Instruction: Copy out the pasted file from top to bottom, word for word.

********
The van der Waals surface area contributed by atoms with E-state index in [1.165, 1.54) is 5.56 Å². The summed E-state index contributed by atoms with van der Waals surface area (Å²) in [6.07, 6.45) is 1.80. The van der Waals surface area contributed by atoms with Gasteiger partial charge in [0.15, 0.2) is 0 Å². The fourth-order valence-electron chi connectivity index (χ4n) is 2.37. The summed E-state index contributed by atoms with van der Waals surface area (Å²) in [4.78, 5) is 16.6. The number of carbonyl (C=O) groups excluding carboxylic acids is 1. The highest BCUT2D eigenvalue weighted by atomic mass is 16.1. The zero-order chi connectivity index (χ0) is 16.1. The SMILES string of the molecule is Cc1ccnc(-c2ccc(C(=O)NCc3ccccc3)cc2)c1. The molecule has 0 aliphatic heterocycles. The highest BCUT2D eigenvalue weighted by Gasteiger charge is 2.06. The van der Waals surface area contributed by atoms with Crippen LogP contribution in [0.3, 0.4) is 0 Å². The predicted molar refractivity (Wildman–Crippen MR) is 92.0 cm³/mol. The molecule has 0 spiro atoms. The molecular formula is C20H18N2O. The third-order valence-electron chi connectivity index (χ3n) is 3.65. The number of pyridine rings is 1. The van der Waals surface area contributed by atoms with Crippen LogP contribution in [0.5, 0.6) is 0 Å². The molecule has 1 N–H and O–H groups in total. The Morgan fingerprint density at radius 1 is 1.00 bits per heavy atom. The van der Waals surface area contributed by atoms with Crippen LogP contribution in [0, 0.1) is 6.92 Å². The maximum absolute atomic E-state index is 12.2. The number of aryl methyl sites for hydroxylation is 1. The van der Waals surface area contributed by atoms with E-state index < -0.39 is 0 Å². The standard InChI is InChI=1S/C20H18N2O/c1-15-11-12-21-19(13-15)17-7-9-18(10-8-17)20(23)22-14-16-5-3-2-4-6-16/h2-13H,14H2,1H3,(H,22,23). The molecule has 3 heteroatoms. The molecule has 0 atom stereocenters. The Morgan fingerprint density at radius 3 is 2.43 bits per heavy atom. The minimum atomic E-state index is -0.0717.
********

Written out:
The van der Waals surface area contributed by atoms with E-state index in [1.165, 1.54) is 5.56 Å². The summed E-state index contributed by atoms with van der Waals surface area (Å²) in [6.07, 6.45) is 1.80. The van der Waals surface area contributed by atoms with Gasteiger partial charge in [0.15, 0.2) is 0 Å². The fourth-order valence-electron chi connectivity index (χ4n) is 2.37. The summed E-state index contributed by atoms with van der Waals surface area (Å²) in [4.78, 5) is 16.6. The number of carbonyl (C=O) groups excluding carboxylic acids is 1. The highest BCUT2D eigenvalue weighted by atomic mass is 16.1. The zero-order chi connectivity index (χ0) is 16.1. The SMILES string of the molecule is Cc1ccnc(-c2ccc(C(=O)NCc3ccccc3)cc2)c1. The molecule has 0 aliphatic heterocycles. The highest BCUT2D eigenvalue weighted by Gasteiger charge is 2.06. The van der Waals surface area contributed by atoms with Crippen LogP contribution in [0.3, 0.4) is 0 Å². The predicted molar refractivity (Wildman–Crippen MR) is 92.0 cm³/mol. The molecule has 0 spiro atoms. The molecular formula is C20H18N2O. The third-order valence-electron chi connectivity index (χ3n) is 3.65. The number of pyridine rings is 1. The van der Waals surface area contributed by atoms with Crippen LogP contribution in [0.5, 0.6) is 0 Å². The molecule has 1 N–H and O–H groups in total. The Morgan fingerprint density at radius 1 is 1.00 bits per heavy atom. The van der Waals surface area contributed by atoms with Crippen LogP contribution in [0, 0.1) is 6.92 Å². The maximum absolute atomic E-state index is 12.2. The number of aryl methyl sites for hydroxylation is 1. The van der Waals surface area contributed by atoms with E-state index < -0.39 is 0 Å². The standard InChI is InChI=1S/C20H18N2O/c1-15-11-12-21-19(13-15)17-7-9-18(10-8-17)20(23)22-14-16-5-3-2-4-6-16/h2-13H,14H2,1H3,(H,22,23). The molecule has 3 heteroatoms. The molecule has 0 atom stereocenters. The Morgan fingerprint density at radius 3 is 2.43 bits per heavy atom. The minimum atomic E-state index is -0.0717.